Table 4. Some common micronutrient fertilizer sources
|Micronutrient content (%) **|
* Low: < 5 lb product/100 lb water, Medium: 5-50 lb/100 lb water, High: > 50 lb/100 lb water (CPHA,
** The range of micronutrient content for EDTA forms are based on common liquid forms for the low
number up to common dry forms for the high number (CPHA, 2002).
Available Micronutrient Fertilizers
Table 4 lists common micronutrient fertilizers and the percentage of micronutrient in each fertilizer. Chelated
forms of metal micronutrients, such as ZnEDTA, are generally much more expensive than non-chelated forms, but are also much more effective per lb of Zn as shown in Figure 5. In choosing a fertilizer, target those with medium-high solubilities, and compare cost per percentage of micronutrient.
Micronutrient Fertilizer Calculations
Determining the amount of micronutrient fertilizer to apply is very similar to determining the amount of N
fertilizer to apply. First, use historical data, your experience, or soil test data combined with research-based fertilizer guidelines to determine the pounds of micronutrient to add per acre. In irrigated areas of Montana and Wyoming, irrigation water should be tested and the results considered before micronutrient fertilizers are prescribed. This is particularly important for irrigated fields using re-used return flows. Second, choose a fertilizer based on availability and the criteria outlined above. Third, calculate the fertilizer requirement based on the percentage of micronutrient from Table 4. See Calculation Box for an example.
Micronutrients are no less essential to plant growth than the macronutrients; they are simply needed in smaller amounts. The metal micronutrients are held strongly by the soil, especially at pH levels above 7. The anion micronutrients are held less strongly; with the exception of Mo. Deficiencies of micronutrients exist in Montana and Wyoming, although their occurrence is relatively rare. However, in areas where micronutrient deficiencies occur, the ability to identify these deficiencies either visually, with soil testing, or with plant tissue testing is necessary to determine if micronutrient fertilizers are needed. The most common micronutrient deficiencies in Montana and Wyoming are believed to be boron, chloride, iron and zinc. Micronutrient deficiencies can usually be overcome with fertilizers, although additions of organic matter, such as manure, will often increase micronutrient availability. Due to the poor mobility of most micronutrients, placement near the seed, foliar applications, and using ‘chelated’ micronutrients have proven most successful at producing growth responses.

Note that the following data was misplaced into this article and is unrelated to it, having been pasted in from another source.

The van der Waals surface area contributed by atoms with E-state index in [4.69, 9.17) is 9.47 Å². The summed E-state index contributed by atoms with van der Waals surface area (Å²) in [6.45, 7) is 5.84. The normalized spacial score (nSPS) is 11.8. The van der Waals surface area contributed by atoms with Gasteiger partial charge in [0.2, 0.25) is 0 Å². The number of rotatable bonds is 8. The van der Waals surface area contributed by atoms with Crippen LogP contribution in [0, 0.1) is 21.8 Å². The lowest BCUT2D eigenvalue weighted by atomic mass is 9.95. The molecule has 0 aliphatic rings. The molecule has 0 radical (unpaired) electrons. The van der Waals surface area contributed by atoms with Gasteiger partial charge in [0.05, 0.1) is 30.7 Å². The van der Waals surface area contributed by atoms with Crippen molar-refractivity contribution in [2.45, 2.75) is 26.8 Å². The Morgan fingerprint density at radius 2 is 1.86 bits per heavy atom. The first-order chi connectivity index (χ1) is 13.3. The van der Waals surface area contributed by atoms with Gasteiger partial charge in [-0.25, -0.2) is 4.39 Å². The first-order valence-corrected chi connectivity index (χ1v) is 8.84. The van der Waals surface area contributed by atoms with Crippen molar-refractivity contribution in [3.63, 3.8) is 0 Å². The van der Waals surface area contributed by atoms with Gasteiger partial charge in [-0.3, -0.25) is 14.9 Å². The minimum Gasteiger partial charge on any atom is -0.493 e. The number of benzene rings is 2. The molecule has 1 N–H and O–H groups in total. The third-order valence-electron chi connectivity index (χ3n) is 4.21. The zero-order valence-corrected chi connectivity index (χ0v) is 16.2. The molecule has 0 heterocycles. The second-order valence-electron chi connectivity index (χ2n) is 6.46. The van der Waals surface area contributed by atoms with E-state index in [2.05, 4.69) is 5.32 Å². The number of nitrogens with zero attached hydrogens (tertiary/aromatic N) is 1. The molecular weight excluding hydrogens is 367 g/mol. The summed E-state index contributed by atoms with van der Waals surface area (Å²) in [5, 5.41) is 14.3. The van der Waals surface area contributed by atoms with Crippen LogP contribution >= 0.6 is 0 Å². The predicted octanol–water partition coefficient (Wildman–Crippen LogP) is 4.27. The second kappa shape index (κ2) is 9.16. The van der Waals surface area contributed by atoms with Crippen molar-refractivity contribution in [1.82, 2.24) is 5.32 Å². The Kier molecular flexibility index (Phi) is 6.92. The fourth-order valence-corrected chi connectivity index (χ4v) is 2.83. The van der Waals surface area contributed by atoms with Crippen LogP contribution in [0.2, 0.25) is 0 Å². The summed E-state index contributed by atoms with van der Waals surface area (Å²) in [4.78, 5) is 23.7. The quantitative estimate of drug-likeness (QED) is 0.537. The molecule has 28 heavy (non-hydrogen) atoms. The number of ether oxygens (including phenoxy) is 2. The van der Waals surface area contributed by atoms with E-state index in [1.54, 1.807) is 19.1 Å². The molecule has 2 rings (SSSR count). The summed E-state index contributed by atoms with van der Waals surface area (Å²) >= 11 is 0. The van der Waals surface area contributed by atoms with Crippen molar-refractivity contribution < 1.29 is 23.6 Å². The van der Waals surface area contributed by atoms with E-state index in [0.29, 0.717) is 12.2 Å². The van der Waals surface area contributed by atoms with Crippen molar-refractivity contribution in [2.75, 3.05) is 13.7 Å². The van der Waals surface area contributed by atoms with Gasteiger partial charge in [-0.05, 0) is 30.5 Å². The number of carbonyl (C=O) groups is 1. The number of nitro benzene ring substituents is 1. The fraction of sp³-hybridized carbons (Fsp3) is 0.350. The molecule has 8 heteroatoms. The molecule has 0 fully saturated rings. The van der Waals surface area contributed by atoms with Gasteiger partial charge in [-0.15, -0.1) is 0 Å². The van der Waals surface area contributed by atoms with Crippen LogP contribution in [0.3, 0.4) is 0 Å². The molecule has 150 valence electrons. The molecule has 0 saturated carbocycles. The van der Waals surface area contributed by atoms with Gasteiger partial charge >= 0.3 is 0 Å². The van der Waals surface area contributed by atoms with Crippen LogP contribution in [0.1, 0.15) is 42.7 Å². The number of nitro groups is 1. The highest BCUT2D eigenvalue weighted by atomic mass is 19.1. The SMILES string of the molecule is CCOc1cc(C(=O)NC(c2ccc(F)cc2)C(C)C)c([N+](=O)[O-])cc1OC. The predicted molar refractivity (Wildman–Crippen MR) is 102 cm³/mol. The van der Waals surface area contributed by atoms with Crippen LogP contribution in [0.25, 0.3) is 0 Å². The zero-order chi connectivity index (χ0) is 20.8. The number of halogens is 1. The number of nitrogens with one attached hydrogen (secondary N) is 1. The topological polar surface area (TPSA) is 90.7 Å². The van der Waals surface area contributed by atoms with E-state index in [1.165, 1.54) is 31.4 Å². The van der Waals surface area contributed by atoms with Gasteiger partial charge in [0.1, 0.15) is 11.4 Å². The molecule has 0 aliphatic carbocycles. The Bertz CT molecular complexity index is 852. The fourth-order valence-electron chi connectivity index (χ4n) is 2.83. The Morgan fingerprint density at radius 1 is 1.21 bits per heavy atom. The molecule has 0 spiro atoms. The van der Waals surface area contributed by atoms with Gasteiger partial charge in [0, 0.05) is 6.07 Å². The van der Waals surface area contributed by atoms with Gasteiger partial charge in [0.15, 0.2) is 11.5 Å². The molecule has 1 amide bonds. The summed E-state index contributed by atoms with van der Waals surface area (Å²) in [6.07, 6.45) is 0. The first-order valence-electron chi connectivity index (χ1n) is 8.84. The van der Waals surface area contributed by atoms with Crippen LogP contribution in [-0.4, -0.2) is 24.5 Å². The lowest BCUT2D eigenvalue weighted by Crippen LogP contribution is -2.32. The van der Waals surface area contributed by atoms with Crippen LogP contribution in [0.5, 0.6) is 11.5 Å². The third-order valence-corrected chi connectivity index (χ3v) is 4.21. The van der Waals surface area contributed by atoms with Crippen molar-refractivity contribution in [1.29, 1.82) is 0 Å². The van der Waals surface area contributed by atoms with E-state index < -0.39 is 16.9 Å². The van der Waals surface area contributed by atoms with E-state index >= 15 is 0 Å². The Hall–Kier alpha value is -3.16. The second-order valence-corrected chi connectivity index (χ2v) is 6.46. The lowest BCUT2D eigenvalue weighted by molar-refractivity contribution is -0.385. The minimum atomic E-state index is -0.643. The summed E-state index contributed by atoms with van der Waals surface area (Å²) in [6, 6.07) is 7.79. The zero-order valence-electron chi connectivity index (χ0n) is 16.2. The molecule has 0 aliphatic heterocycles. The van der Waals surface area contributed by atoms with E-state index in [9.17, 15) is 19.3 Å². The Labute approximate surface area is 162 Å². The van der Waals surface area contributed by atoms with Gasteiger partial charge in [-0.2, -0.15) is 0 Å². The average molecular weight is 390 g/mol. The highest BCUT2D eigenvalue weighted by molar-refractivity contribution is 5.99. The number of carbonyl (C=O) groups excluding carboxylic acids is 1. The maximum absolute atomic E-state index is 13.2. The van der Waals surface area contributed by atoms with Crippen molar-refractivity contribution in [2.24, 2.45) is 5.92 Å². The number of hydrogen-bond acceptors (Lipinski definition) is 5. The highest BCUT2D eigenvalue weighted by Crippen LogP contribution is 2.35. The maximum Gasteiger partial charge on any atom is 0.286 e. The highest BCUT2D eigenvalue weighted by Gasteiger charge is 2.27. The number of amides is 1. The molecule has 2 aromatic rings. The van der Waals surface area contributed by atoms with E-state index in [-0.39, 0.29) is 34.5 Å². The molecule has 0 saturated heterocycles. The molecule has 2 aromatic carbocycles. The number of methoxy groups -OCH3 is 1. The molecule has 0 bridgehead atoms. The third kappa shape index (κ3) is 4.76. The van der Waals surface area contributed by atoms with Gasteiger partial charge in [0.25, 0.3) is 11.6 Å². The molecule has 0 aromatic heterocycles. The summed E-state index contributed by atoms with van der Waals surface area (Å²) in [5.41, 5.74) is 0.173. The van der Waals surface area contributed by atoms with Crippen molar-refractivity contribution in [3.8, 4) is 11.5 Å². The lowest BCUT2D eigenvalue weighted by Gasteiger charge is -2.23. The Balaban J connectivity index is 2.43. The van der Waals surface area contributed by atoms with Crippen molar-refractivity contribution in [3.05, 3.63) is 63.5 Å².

Calculation: Zn fertilizer to apply = Zn recommendation/Zn fraction in fertilizer
Example: The Zn soil test is 0.4 ppm. From Table 2 or EB 161, the Zn fertilizer recommendation is 5 lb Zn /ac. How much Zn sulfate (ZnSO4·H2O) is needed to meet this recommendation?From Table 4, the percentage of Zn in Zn sulfate is 36%. Expressed as a fraction, 36% =
Amount of Zn sulfate needed = (5 lb Zn /ac)/0.36 = 14 lb/ac Zn sulfate. For comparison,
how much liquid ZnEDTA with 6% Zn would be needed? Answer: 84 lb/ac
Bell, R.W. 2000. Temporary nutrient deficiency – a difficult case of diagnosis and prognosis by plant analysis. Commun. Soil Sci. Plant Anal. 31:1847-1861.
Blaylock, A. 1996. Improving dry bean production with starter fertilizers. In Great Plains Soil Fertility Conference, Mar. 4-6, 1996. Denver, CO. p. 301-311.
Cakmak, I., B. Torun, B. Erenoglu, L. Ozturk, H. Marschner, M. Kalayci, H. Ekiz, and A. Yilmaz. 1998. Morphological and physiological differences in the response of cereals to zinc deficiency. Euphytica. 100: 349-357.
CPHA. 2002. Western Fertilizer Handbook. 9th Edition. Interstate Publisher, Inc. Danville, Illinois. 356 p.
Engel, R.E. 1993. Winter wheat response to chloride fertilizers. Fertilizer Fact #3. Montana State University Extension.
Engel, R.E., P.L. Bruckner, and J. Eckhoff. 1998. Critical tissue concentration and chloride requirements for wheat. Soil Sci. Soc. Am. J. 62:401-405.
Engel, R, L.J. Bruebaker, and T.J. Ornberg. 2001. A chloride deficient leaf spot of WB881 Durum. Soil Sci. Soc. Am. J. 65: 1448-1454.
Fageria, N.K., V.C. Baligar, and R.B. Clark. 2002. Micronutrients in crop production. Adv. in Agron. 77:185-268.
Goh, T.B. and R.E. Karamanos. 2002. Response of wheat and canola to copper and boron in the Canadian prairie regions. Great Plains Soil Fertility Conference Proceedings. March 5-6, 2002, Denver, CO. p. 281-287.